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Changes to Terms of Reference

Terms of Reference Changes


The Property Ombudsman’s Terms of Reference are changing from 1 June to help resolve complaints earlier, reduce waiting times and deal effectively with parties who do not engage with the resolution process. The changes are designed to facilitate the resolution of complaints at the earliest possible opportunity for the benefit of both consumers and member agents. Consumers will be provided with clearer information in relation to their complaints at an earlier stage and member agents can be assured that only appropriate complaints will be subject to a formal review process. The approach will help to manage expectations of both parties and will give credit to member agents who have already made reasonable goodwill offers, thereby saving the member agent time and cost.


The full document can be accessed HERE and a summary of the changes is below:


Reasonable offer made - We see some cases where agents make fair and reasonable goodwill offers to resolve the complaint during their complaint process which remain open for acceptance throughout our resolution and adjudication processes. However, there are instances where consumers reject these offers on the expectation they will receive a higher award following a formal review by a TPO adjudicator. At present, even after explaining the offer is reasonable, if consumers request a formal review they are entitled to one. The changes to paragraph 14b will allow our experienced adjudication and resolution staff to establish if our outcome would be equal to or less than the agent’s offer and, if it is, explain that the fairest outcome for all parties is for the offer to be accepted and close the case.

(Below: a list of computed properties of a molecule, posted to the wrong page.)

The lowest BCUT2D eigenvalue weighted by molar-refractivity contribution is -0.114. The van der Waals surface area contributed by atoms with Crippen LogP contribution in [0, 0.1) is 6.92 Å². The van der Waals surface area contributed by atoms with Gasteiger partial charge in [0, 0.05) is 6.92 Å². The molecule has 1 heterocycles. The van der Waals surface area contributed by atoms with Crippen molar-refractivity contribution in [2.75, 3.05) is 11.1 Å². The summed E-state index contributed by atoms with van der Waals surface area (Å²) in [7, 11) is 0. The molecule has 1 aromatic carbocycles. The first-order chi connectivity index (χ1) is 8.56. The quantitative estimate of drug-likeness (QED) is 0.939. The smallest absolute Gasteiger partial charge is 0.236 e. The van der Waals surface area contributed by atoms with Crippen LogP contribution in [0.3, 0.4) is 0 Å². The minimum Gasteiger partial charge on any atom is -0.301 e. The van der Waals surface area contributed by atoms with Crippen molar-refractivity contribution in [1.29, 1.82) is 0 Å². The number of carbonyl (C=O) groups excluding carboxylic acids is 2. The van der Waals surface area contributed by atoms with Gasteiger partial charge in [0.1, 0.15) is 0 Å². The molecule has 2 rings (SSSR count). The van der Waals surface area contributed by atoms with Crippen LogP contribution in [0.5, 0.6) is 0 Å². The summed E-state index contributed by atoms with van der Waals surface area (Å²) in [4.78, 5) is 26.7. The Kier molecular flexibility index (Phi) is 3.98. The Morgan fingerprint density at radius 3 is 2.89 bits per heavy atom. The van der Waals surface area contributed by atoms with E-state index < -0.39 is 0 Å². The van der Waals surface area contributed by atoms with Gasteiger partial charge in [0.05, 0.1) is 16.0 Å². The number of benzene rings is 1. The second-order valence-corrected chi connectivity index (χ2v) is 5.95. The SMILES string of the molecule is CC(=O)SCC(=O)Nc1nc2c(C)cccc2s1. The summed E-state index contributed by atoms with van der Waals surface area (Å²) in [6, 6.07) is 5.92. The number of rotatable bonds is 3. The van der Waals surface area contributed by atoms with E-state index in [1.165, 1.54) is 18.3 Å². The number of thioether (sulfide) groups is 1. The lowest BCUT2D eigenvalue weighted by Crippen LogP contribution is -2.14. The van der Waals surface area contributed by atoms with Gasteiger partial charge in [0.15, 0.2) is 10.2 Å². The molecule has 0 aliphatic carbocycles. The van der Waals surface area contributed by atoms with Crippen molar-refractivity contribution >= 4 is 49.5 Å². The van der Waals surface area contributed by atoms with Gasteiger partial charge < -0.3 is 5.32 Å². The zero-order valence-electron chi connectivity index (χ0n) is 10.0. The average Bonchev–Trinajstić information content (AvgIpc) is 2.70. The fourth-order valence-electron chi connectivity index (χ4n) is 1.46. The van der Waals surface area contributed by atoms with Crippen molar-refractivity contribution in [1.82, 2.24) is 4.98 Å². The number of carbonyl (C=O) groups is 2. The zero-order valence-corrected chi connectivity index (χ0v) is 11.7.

No detriment – Changes to paragraph 14a will mean if the complaint does not have reasonable chance of success or the complainant has not suffered (and is unlikely to suffer) financial loss or other detriment that is likely to result in an award, TPO may consider not to investigate.


Complainant engagement – In a very small number of cases, complainants can either fail to provide information we specifically request and/or miss deadlines despite being reminded. This frustrates investigations and hampers progress being made. Changes to paragraph 14c will allow an investigation to be discontinued should complainants not engage reasonably and appropriately with TPO in this regard.


Flexible resolution – Changes to paragraph 37 will allow TPO the flexibility to decide whether to employ other forms of resolution, such as conciliation, mediation or any other informal resolution to resolve cases. Where a settlement is agreed by both parties using any of these techniques, this will have the status of a final decision in the same way that is currently achieved through the formal review process.


Categories: TPO News

Published in: TPO June Newsletter